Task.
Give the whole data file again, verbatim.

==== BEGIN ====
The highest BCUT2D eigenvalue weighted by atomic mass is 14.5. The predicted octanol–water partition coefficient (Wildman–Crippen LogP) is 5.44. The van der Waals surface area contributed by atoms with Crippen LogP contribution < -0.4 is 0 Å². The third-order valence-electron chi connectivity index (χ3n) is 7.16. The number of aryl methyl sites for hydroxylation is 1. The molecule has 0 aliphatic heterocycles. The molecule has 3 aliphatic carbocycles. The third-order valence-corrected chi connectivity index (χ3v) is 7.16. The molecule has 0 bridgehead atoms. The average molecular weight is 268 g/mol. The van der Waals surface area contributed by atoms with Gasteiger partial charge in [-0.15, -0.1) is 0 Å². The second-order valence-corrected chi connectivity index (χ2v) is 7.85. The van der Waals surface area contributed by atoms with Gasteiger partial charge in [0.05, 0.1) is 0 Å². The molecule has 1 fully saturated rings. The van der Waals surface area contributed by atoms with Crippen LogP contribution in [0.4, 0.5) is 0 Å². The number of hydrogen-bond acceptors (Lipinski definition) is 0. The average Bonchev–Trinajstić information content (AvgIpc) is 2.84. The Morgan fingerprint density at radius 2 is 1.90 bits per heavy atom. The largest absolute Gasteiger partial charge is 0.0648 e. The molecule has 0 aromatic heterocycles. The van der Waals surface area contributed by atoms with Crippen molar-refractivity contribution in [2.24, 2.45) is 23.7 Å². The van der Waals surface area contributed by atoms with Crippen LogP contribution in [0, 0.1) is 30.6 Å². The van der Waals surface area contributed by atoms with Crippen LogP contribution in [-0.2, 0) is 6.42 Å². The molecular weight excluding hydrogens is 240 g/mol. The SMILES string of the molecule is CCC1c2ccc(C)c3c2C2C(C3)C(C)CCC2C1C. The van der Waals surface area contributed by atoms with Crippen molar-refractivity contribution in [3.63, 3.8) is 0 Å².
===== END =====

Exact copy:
The highest BCUT2D eigenvalue weighted by atomic mass is 14.5. The predicted octanol–water partition coefficient (Wildman–Crippen LogP) is 5.44. The van der Waals surface area contributed by atoms with Crippen LogP contribution < -0.4 is 0 Å². The third-order valence-electron chi connectivity index (χ3n) is 7.16. The number of aryl methyl sites for hydroxylation is 1. The molecule has 0 aliphatic heterocycles. The molecule has 3 aliphatic carbocycles. The third-order valence-corrected chi connectivity index (χ3v) is 7.16. The molecule has 0 bridgehead atoms. The average molecular weight is 268 g/mol. The van der Waals surface area contributed by atoms with Gasteiger partial charge in [-0.15, -0.1) is 0 Å². The second-order valence-corrected chi connectivity index (χ2v) is 7.85. The van der Waals surface area contributed by atoms with Gasteiger partial charge in [0.05, 0.1) is 0 Å². The molecule has 1 fully saturated rings. The van der Waals surface area contributed by atoms with Crippen LogP contribution in [0.4, 0.5) is 0 Å². The number of hydrogen-bond acceptors (Lipinski definition) is 0. The average Bonchev–Trinajstić information content (AvgIpc) is 2.84. The Morgan fingerprint density at radius 2 is 1.90 bits per heavy atom. The largest absolute Gasteiger partial charge is 0.0648 e. The molecule has 0 aromatic heterocycles. The van der Waals surface area contributed by atoms with Crippen molar-refractivity contribution in [2.24, 2.45) is 23.7 Å². The van der Waals surface area contributed by atoms with Crippen LogP contribution in [0, 0.1) is 30.6 Å². The van der Waals surface area contributed by atoms with Crippen LogP contribution in [-0.2, 0) is 6.42 Å². The molecular weight excluding hydrogens is 240 g/mol. The SMILES string of the molecule is CCC1c2ccc(C)c3c2C2C(C3)C(C)CCC2C1C. The van der Waals surface area contributed by atoms with Crippen molar-refractivity contribution in [3.63, 3.8) is 0 Å².